Harry looks up at Dad while taking a stroll
Letters to Harrison,  Parenting,  Travel with Baby

I Don’t Want to Travel

I don't want to see the world
Harry looks across Arrow Lakes

Matt and Harry check out Wilson Falls

I grew up in a scenic and beautiful area of our country, where as a child, I’d look out my bedroom window and see mountains, river, and sky. Growing up in BC’s Kootenays, I like to think I appreciated this setting and the activities it offered me. I’ve always identified this place as home, where I belong.

That didn’t stop me from leaving this area every chance I got. Where I’m at right now, though, I don’t want to travel anymore.

Harrison, the world is a big, beautiful place.

I wanted to see it all.

Local attractions were right there, and I have my whole life to explore them. For that reason, I never got around to ACTUALLY exploring them. Why stay close to home and do “easy” when there were so many unique places in the world, glamorous cultures, and fascinating people to meet. There was so much “better” outside the boundaries of this small geographical region.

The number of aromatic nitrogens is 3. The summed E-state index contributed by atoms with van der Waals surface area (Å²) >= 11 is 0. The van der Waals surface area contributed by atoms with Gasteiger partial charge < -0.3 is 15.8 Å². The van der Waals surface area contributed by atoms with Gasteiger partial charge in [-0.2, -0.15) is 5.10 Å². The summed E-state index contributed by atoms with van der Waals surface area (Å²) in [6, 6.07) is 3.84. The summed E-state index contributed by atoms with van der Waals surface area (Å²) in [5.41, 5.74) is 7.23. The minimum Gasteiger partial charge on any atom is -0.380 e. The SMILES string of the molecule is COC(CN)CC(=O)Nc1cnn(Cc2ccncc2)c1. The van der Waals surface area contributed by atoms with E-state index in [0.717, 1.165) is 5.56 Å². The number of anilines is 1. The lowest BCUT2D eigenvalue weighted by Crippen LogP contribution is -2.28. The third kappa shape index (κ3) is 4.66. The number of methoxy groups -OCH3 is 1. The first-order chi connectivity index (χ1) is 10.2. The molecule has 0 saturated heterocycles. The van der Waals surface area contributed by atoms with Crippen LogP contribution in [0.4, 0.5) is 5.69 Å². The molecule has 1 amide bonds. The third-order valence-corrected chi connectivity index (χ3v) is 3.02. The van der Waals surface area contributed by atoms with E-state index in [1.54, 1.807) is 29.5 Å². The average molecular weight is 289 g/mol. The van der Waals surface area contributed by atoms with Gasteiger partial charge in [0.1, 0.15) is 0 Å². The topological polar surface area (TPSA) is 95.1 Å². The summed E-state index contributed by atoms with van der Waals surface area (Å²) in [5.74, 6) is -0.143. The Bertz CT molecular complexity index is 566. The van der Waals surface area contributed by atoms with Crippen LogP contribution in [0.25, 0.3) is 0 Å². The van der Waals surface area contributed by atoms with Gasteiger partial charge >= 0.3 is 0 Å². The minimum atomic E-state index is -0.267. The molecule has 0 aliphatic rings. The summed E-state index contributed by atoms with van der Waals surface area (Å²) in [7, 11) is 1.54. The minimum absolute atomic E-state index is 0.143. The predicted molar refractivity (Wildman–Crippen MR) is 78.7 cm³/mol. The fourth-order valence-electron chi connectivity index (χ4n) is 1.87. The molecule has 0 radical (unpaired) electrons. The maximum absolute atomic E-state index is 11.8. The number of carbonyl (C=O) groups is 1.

My entire youth has been spent planning and scheming ways to get out of here. I wanted once-in-a-lifetime opportunities, to meet exotic, unique people different than those I already know.

You know what Harry? That motivation is gone and I don’t want to travel anymore.

I’m happy now.

So happy with where I am.

I love home: the location, and the home that your dad and I have created. I could- and frequently do-pass entire days never once setting foot off our property. I love you, your dad, our nearby family and friends. I have a job I’m satisfied with, and hobbies that I love. I don’t want to leave. I don’t need to.

People come from all over the world to see this area, hike, ski, bike, or just visit. I want to do that too. I want to take advantage of the opportunities that exist within a two hour drive of my own bed. I want more lake views from mountain-tops, more paddle trips for sticky buns across the water, and more soaking in the hot springs scattered throughout the area.

I want to see Canada, which is also “home”, (on a grander scale). Together, we are going to hike the north, see icebergs in the east, and stroll cobblestones of places in-between.

We went to Nakusp this weekend.

It’s a small town very close to home. It’s a place I’ve driven through numerous times, but not ever actually stopped in.